The €U Commission will be stepping-up a gear in their efforts to further frustrate the process in arriving at a deal before the end of the year. As Boris alluded yesterday, the ball really is in their court. If there’s ‘no deal’ (something which I and many others have known would be the case from the start) then the €U lose any rights to fish in our waters. And I really don’t give a flying f@rt whether Barnier thinks all the Herring and Mackerel have pink passports or not.

    Friends do not bully their friends. The €U Commission are nobody’s friend but their own.

    Do not back down, do not send any representatives from the UK to Brussels or Strasbourg. If they want to talk, then let them come and see us (after 14 days quarantine, at their own expense, at LHR hotel of their choosing, of course).

    • Graham Wheatley
      Posted October 6, 2020 at 12:52 pm | Permalink

      Over 24 hrs in moderation…. any movement there? If there’s anything libelous, please advise and I’ll rewrite it!

  73. DavidJ
    Posted October 5, 2020 at 1:47 pm | Permalink

    Good article Sir John. Hopefully you can remind Boris that he will be politically “dead in a ditch” if he lets us down, quite possibly taking your party with him.

    • Lynn Atkinson
      Posted October 5, 2020 at 6:39 pm | Permalink

      He’s in the ditch already, if he wants to draw another breath, no delay!

  74. Brexit Facts4EU.Org
    Posted October 5, 2020 at 2:30 pm | Permalink

    As so often over the years, Sir John, your comments are spot on.

    In tomorrow’s edition of Facts4EU.Org we are publishing an article about the small number of businesses which might be affected by a no deal exit. It will surprise many people.

    We end by suggesting three tasks for the Government. We doubt you will disagree with any of them.

    • Peter
      Posted October 5, 2020 at 5:02 pm | Permalink

      I hope Johnson takes note.

      It seems as though he has his own agenda and is mostly concerned at spinning the outcome in his favour.

    • Martin in Cardiff
      Posted October 5, 2020 at 7:33 pm | Permalink

      Yes, if you count every self-employed contractor as a “business”, then the number of them in the UK runs into millions.

      You are giving equal weight to a roofer in Bolton and a car manufacturer, to a window cleaner and a steel producer.

      It’s what we expect from Leave campaigners though.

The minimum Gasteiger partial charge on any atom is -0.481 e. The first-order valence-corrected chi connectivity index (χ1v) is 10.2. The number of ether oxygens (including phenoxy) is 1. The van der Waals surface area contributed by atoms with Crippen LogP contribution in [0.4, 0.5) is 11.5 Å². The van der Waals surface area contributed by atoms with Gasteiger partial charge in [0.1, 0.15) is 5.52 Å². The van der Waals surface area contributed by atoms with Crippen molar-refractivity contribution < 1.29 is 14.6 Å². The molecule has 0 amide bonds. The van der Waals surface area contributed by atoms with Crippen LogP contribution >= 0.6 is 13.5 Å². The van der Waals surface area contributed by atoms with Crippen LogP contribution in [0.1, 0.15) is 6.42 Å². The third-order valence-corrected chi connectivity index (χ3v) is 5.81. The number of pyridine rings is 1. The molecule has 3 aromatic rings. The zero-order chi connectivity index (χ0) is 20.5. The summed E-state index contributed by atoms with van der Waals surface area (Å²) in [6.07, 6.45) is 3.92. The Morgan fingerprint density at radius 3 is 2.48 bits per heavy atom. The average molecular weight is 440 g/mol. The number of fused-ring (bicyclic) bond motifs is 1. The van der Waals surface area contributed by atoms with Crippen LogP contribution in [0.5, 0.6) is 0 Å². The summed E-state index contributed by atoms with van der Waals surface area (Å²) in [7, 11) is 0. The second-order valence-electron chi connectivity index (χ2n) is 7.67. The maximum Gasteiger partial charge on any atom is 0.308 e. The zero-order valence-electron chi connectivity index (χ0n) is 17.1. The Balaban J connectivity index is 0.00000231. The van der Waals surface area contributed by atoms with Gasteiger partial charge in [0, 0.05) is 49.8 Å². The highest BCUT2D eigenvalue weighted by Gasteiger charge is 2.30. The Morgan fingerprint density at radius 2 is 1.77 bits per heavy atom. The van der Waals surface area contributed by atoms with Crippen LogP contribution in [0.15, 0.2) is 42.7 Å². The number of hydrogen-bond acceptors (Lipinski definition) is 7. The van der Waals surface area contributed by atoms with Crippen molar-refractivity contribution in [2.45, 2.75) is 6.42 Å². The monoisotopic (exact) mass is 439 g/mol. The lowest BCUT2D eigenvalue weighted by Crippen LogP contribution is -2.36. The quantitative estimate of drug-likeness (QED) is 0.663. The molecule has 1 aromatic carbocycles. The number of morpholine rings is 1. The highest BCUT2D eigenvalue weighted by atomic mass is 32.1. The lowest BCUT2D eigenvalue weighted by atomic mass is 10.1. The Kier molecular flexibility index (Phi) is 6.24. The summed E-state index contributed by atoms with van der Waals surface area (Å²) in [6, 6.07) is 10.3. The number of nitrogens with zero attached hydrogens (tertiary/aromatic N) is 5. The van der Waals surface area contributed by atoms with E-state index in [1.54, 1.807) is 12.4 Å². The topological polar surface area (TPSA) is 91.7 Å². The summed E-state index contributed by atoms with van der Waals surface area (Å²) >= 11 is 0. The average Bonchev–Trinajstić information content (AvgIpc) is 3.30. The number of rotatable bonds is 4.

• Edward2
        Posted October 6, 2020 at 9:31 am | Permalink

        The vast majority of people in the UK are employed by small businesses.

      • graham1946
        Posted October 6, 2020 at 10:06 am | Permalink

        The ‘weight’ lies in the total of GDP and employment. Small businesses employ the huge majority of those employed and 90 percent of the GDP is not supplied by the big corporations, many of whom send their profits overseas, whereas the small ones spend their money here.

  75. ukretired123
    Posted October 5, 2020 at 2:32 pm | Permalink

    Reported elsewhere “16,000 Coronavirus cases had been missed off the daily figures due to an “IT error”, however details have now come to light that the IT error in question was as simple as the central Excel spreadsheet reaching its maximum file size:” .
    This simply shows why I said Government should have capable robust systems and not DIY Civil Service and Quango outfits inventing their own.
    A database should have been set up by now centrally by competent technical staff years ago but CS Departments would fight to control it like a political football sadly. Also the Data Security and Data Privacy leaks would not trust them to make it failsafe.

    • Everhopeful
      Posted October 5, 2020 at 5:06 pm | Permalink

      They are NOT cases they are “positive tests” on hooky testing equipment that was NEVER intended to be diagnostic.
      The more they test ..the more “positives“ they find. In Tanzania they tested goats and paw paw and got “positive” results!
      And when Operation Moonshot is rolled out they will get millions of “positives” and we will finally go under when those totally healthy millions are locked up.

    • Fred H
      Posted October 5, 2020 at 6:32 pm | Permalink

      probably created by Prof Ferguson – you know the guy who missed the ‘Excel for Dummies’ course?

    • graham1946
      Posted October 5, 2020 at 7:23 pm | Permalink

      It wasn’t the DIY civil service which the government makes you think. It was outsourced to private companies as is usual with the Tories, just like the handling of the illegal immigrants being put up in hotels at our expense by one big private firm which seems to get all the cream.

    • hefner